ASTANA – Serbian Ambassador to Kazakhstan Vladan Matic in an exclusive interview with The Astana Times highlighted that Kazakhstan and Serbia are both hub-counties where various cultures overlap. This enables citizens of both states to be sensitive to and have understanding of various other cultures, more so than those who live in defined mono-cultural societies, he said.
He noted that there have been many high-level meetings in recent years between the leaderships of the two nations, including the visit of President of Kazakhstan Nursultan Nazarbayev to Serbia in 2016 and the visit of President of Serbia Aleksandar Vucic to Kazakhstan during the opening of EXPO 2017 in June.
The ambassador said that the two countries have been cooperating very well in international organisations for many years. For example, during Serbia’s chairmanship of the Organisation for Security and Cooperation in Europe (OSCE) in 2015, Kazakhstan supported Serbia on the issue of Kosovo and Metohija, and Serbia in turn supported Kazakhstan’s bid to become a non-permanent member of the UN Security Council last year, he said.
“Bilateral trade figures depend very much on whether you include the purchase of oil from Kazakhstan or not, but they are nevertheless much more active on Kazakhstan’s side. With oil, the highest recorded figure was $1 billion; without, $200 million,” Matic said.
“Serbian exports are a modest $25 million. However, in spite of the Serbian sale of goods being modest, our presence in Kazakhstan has been persistent for many years in areas such as construction and agriculture. Serbian agricultural institutes have been establishing grain seeding stations in Kazakhstan for more than 40 years, and companies such as Energoprojekt have been involved in various construction projects for more than three decades now,” he added.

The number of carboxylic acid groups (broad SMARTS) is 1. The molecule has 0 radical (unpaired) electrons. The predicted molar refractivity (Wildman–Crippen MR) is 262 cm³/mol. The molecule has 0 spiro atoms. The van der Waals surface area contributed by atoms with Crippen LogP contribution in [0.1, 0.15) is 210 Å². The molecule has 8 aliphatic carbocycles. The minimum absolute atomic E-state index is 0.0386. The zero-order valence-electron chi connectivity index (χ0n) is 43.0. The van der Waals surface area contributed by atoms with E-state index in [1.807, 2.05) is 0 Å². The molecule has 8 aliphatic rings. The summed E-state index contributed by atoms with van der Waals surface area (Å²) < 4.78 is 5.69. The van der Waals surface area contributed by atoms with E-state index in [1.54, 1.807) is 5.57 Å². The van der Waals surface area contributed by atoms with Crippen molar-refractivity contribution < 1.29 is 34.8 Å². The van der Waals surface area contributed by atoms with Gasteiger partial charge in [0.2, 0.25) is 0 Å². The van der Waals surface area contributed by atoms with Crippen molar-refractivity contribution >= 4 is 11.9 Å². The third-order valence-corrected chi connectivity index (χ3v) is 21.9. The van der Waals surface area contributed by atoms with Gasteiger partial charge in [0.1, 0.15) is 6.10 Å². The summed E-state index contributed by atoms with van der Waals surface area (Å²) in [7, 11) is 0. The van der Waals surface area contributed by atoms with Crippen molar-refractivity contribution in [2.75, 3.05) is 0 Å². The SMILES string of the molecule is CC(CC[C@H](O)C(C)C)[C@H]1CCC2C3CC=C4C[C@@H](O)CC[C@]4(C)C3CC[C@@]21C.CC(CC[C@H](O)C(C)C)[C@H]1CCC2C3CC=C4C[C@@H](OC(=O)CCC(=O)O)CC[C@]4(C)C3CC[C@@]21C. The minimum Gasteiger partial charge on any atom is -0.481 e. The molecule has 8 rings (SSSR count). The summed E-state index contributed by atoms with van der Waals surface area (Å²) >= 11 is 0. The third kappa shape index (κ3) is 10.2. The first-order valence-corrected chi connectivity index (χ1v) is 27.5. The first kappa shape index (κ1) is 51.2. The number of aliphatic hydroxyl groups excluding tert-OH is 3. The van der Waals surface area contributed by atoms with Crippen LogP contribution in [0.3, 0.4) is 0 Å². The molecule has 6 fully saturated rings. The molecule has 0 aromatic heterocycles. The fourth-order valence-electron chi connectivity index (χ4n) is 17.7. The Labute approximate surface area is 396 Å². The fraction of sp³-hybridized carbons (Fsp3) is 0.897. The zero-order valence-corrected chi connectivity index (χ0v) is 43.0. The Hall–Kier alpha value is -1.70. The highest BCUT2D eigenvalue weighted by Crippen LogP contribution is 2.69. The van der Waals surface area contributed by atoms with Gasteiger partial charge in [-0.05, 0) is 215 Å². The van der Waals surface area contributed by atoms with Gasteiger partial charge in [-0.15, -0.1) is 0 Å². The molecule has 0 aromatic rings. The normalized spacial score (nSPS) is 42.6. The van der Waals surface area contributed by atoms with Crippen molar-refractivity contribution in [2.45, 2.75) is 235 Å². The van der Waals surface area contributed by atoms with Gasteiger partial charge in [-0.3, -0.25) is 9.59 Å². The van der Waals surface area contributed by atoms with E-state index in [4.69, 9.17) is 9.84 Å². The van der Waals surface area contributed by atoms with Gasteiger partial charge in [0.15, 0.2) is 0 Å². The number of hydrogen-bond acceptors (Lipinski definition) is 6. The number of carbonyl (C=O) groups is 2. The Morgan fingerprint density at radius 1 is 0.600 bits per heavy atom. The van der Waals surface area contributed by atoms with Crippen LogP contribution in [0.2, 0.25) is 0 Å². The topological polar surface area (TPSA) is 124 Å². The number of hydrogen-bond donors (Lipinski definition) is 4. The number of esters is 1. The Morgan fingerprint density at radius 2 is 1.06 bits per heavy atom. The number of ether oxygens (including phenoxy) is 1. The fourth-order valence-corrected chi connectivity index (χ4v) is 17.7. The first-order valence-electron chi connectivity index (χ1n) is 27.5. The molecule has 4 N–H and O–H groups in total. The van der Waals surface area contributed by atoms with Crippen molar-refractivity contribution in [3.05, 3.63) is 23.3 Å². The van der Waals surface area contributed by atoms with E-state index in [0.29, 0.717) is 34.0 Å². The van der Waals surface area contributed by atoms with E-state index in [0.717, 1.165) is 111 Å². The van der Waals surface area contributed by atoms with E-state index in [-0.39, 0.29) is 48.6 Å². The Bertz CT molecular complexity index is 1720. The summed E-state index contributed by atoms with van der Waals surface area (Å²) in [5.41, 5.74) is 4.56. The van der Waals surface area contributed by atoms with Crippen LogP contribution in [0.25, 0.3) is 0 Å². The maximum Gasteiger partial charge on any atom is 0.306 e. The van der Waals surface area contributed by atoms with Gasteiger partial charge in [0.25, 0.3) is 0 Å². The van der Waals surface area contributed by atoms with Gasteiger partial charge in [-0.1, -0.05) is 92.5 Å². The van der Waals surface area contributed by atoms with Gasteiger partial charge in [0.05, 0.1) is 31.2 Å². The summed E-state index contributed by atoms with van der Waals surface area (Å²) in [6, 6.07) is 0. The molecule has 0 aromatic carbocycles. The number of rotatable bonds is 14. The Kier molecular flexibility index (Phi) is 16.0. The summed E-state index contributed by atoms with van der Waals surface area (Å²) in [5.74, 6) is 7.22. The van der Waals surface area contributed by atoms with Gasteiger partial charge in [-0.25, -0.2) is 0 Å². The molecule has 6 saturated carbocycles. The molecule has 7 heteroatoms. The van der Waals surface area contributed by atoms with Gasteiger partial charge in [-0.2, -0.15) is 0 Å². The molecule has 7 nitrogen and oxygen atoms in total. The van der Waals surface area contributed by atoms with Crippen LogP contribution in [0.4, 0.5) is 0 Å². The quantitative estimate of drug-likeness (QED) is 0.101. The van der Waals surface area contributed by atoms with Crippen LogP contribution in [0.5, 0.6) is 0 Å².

“One of the big projects, for which the ideal moment has, alas, passed, was the much-discussed at the time pipeline from Constanza, Romania, passing through Serbia and onwards to Trieste. The ideal moment was at the time when Rompetrol was owned by Kazmunaygas, and oil was more in focus than today, when gas is on the political agenda everywhere. We are now planning on expanding our presence in construction,” Matic said.
The ambassador said that relations are being further developed by the involvement of Kazakh partners in the privatisation of Serbian spas. This is supporting growth in tourism in both directions. Kazakhstan and Serbia have also established cooperation between their universities, academies of science and cultural programmes.
Matic is discussing various cultural events for the next year with some Kazakh museums right now, as well as planning the celebration of the Serbian National Day. Culturally, the countries overlap, the ambassador was surprised to discover. Serbia has a tradition of oral poetry performance, with long epics recited by bards, just as it used to be and it is in Kazakhstan with famous bards of the past such as Dzhambul Dzhabayev. Serbian poems are accompanied by instruments that even look similar to Kazakh national instruments, he said.
“I was the head of the Russia and Eurasia Department in the Ministry of Foreign Affairs for three years, so I had to follow the agenda of all of the countries in this area very closely. Apart from this, I travelled extensively in the wider area of Caucasus, Southern Siberia, and Kazakhstan in 1993 and 1994. In this period, I visited Pavlodar and Shymkent several times. Astana in this period did not exist, and it is like a sci-fi dream compared to what I saw in the 1990s,” he said.